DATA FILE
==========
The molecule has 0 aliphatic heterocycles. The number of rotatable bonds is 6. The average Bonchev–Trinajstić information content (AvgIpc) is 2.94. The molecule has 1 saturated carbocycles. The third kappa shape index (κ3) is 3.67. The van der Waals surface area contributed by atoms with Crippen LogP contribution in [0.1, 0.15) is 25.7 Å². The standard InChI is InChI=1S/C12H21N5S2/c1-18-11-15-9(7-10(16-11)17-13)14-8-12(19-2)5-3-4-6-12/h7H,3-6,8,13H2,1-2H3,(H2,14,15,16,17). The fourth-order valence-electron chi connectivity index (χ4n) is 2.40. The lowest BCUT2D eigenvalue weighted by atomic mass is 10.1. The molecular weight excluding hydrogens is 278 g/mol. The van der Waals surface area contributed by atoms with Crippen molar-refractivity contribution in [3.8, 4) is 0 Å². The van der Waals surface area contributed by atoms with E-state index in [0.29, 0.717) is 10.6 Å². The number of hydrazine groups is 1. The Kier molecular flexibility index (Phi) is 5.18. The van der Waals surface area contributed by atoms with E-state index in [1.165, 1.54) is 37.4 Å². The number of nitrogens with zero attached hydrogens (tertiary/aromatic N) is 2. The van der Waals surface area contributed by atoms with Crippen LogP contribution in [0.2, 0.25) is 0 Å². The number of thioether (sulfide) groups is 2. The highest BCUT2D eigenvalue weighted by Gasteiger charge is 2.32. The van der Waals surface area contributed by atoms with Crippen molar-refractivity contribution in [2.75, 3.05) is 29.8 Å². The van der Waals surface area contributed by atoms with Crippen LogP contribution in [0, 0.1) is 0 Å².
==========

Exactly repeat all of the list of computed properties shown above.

The molecule has 0 aliphatic heterocycles. The number of rotatable bonds is 6. The average Bonchev–Trinajstić information content (AvgIpc) is 2.94. The molecule has 1 saturated carbocycles. The third kappa shape index (κ3) is 3.67. The van der Waals surface area contributed by atoms with Crippen LogP contribution in [0.1, 0.15) is 25.7 Å². The standard InChI is InChI=1S/C12H21N5S2/c1-18-11-15-9(7-10(16-11)17-13)14-8-12(19-2)5-3-4-6-12/h7H,3-6,8,13H2,1-2H3,(H2,14,15,16,17). The fourth-order valence-electron chi connectivity index (χ4n) is 2.40. The lowest BCUT2D eigenvalue weighted by atomic mass is 10.1. The molecular weight excluding hydrogens is 278 g/mol. The van der Waals surface area contributed by atoms with Crippen molar-refractivity contribution in [3.8, 4) is 0 Å². The van der Waals surface area contributed by atoms with E-state index in [0.29, 0.717) is 10.6 Å². The number of hydrazine groups is 1. The Kier molecular flexibility index (Phi) is 5.18. The van der Waals surface area contributed by atoms with E-state index in [1.165, 1.54) is 37.4 Å². The number of nitrogens with zero attached hydrogens (tertiary/aromatic N) is 2. The van der Waals surface area contributed by atoms with Crippen LogP contribution in [0.2, 0.25) is 0 Å². The number of thioether (sulfide) groups is 2. The highest BCUT2D eigenvalue weighted by Gasteiger charge is 2.32. The van der Waals surface area contributed by atoms with Crippen molar-refractivity contribution in [2.75, 3.05) is 29.8 Å². The van der Waals surface area contributed by atoms with Crippen LogP contribution in [0, 0.1) is 0 Å².